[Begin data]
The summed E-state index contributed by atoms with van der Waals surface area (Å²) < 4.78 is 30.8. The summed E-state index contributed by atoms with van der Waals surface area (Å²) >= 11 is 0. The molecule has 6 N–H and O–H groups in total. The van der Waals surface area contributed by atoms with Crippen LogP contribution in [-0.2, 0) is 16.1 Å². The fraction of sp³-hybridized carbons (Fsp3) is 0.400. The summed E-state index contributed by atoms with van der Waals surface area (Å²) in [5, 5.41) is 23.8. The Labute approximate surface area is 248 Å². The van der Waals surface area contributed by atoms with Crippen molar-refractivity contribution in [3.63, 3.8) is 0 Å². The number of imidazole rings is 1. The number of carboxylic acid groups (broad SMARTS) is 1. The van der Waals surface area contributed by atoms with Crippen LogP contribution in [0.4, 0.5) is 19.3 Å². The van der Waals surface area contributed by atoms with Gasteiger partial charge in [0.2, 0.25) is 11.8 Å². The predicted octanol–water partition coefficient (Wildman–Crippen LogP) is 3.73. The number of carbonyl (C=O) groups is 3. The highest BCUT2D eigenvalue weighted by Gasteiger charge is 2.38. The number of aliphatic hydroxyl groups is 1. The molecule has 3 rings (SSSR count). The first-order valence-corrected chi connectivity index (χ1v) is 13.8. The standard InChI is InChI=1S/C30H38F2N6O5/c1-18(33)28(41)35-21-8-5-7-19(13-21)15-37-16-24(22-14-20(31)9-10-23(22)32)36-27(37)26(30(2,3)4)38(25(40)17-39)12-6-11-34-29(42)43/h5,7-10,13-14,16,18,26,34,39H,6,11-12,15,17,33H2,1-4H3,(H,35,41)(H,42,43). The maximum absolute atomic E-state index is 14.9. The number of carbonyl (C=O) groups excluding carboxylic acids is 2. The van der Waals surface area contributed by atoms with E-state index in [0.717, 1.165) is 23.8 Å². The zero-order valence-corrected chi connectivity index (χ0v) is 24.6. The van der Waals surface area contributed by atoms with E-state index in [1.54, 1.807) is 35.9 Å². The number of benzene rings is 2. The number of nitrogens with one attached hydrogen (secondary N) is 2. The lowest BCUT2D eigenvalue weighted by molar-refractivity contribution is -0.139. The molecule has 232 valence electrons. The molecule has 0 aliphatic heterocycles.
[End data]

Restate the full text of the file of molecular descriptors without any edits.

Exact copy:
The summed E-state index contributed by atoms with van der Waals surface area (Å²) < 4.78 is 30.8. The summed E-state index contributed by atoms with van der Waals surface area (Å²) >= 11 is 0. The molecule has 6 N–H and O–H groups in total. The van der Waals surface area contributed by atoms with Crippen LogP contribution in [-0.2, 0) is 16.1 Å². The fraction of sp³-hybridized carbons (Fsp3) is 0.400. The summed E-state index contributed by atoms with van der Waals surface area (Å²) in [5, 5.41) is 23.8. The Labute approximate surface area is 248 Å². The van der Waals surface area contributed by atoms with Crippen molar-refractivity contribution in [3.63, 3.8) is 0 Å². The number of imidazole rings is 1. The number of carboxylic acid groups (broad SMARTS) is 1. The van der Waals surface area contributed by atoms with Crippen LogP contribution in [0.4, 0.5) is 19.3 Å². The van der Waals surface area contributed by atoms with Gasteiger partial charge in [0.2, 0.25) is 11.8 Å². The predicted octanol–water partition coefficient (Wildman–Crippen LogP) is 3.73. The number of carbonyl (C=O) groups is 3. The highest BCUT2D eigenvalue weighted by Gasteiger charge is 2.38. The number of aliphatic hydroxyl groups is 1. The molecule has 3 rings (SSSR count). The first-order valence-corrected chi connectivity index (χ1v) is 13.8. The standard InChI is InChI=1S/C30H38F2N6O5/c1-18(33)28(41)35-21-8-5-7-19(13-21)15-37-16-24(22-14-20(31)9-10-23(22)32)36-27(37)26(30(2,3)4)38(25(40)17-39)12-6-11-34-29(42)43/h5,7-10,13-14,16,18,26,34,39H,6,11-12,15,17,33H2,1-4H3,(H,35,41)(H,42,43). The maximum absolute atomic E-state index is 14.9. The number of carbonyl (C=O) groups excluding carboxylic acids is 2. The van der Waals surface area contributed by atoms with E-state index in [0.717, 1.165) is 23.8 Å². The zero-order valence-corrected chi connectivity index (χ0v) is 24.6. The van der Waals surface area contributed by atoms with E-state index in [1.54, 1.807) is 35.9 Å². The number of benzene rings is 2. The number of nitrogens with one attached hydrogen (secondary N) is 2. The lowest BCUT2D eigenvalue weighted by molar-refractivity contribution is -0.139. The molecule has 232 valence electrons. The molecule has 0 aliphatic heterocycles.